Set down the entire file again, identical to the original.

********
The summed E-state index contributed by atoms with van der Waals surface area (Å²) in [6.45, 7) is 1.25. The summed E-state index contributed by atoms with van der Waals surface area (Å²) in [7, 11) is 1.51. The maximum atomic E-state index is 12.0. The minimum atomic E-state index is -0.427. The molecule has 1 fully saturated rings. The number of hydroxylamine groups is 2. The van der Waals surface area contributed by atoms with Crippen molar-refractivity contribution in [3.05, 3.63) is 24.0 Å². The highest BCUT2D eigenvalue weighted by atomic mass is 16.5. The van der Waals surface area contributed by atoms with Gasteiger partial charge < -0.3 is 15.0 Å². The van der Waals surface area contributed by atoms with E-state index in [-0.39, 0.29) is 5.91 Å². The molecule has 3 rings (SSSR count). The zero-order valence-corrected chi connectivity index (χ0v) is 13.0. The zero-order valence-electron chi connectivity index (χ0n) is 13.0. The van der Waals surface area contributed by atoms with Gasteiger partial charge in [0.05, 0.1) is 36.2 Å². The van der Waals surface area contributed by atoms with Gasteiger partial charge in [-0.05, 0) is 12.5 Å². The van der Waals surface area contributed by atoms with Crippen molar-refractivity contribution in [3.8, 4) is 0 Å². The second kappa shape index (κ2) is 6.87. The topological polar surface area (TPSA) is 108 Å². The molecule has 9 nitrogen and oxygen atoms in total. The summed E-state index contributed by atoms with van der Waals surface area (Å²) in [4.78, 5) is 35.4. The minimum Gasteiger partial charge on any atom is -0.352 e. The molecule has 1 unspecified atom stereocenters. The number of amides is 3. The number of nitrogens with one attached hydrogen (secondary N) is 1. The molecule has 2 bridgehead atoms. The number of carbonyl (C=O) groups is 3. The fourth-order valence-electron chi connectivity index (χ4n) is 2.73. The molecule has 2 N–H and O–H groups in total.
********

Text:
The summed E-state index contributed by atoms with van der Waals surface area (Å²) in [6.45, 7) is 1.25. The summed E-state index contributed by atoms with van der Waals surface area (Å²) in [7, 11) is 1.51. The maximum atomic E-state index is 12.0. The minimum atomic E-state index is -0.427. The molecule has 1 fully saturated rings. The number of hydroxylamine groups is 2. The van der Waals surface area contributed by atoms with Crippen molar-refractivity contribution in [3.05, 3.63) is 24.0 Å². The highest BCUT2D eigenvalue weighted by atomic mass is 16.5. The van der Waals surface area contributed by atoms with Gasteiger partial charge < -0.3 is 15.0 Å². The van der Waals surface area contributed by atoms with E-state index in [-0.39, 0.29) is 5.91 Å². The molecule has 3 rings (SSSR count). The zero-order valence-corrected chi connectivity index (χ0v) is 13.0. The zero-order valence-electron chi connectivity index (χ0n) is 13.0. The van der Waals surface area contributed by atoms with Gasteiger partial charge in [0.05, 0.1) is 36.2 Å². The van der Waals surface area contributed by atoms with Gasteiger partial charge in [-0.05, 0) is 12.5 Å². The van der Waals surface area contributed by atoms with Crippen molar-refractivity contribution in [3.8, 4) is 0 Å². The second kappa shape index (κ2) is 6.87. The topological polar surface area (TPSA) is 108 Å². The molecule has 9 nitrogen and oxygen atoms in total. The summed E-state index contributed by atoms with van der Waals surface area (Å²) in [4.78, 5) is 35.4. The minimum Gasteiger partial charge on any atom is -0.352 e. The molecule has 1 unspecified atom stereocenters. The number of amides is 3. The number of nitrogens with one attached hydrogen (secondary N) is 1. The molecule has 2 bridgehead atoms. The number of carbonyl (C=O) groups is 3. The fourth-order valence-electron chi connectivity index (χ4n) is 2.73. The molecule has 2 N–H and O–H groups in total.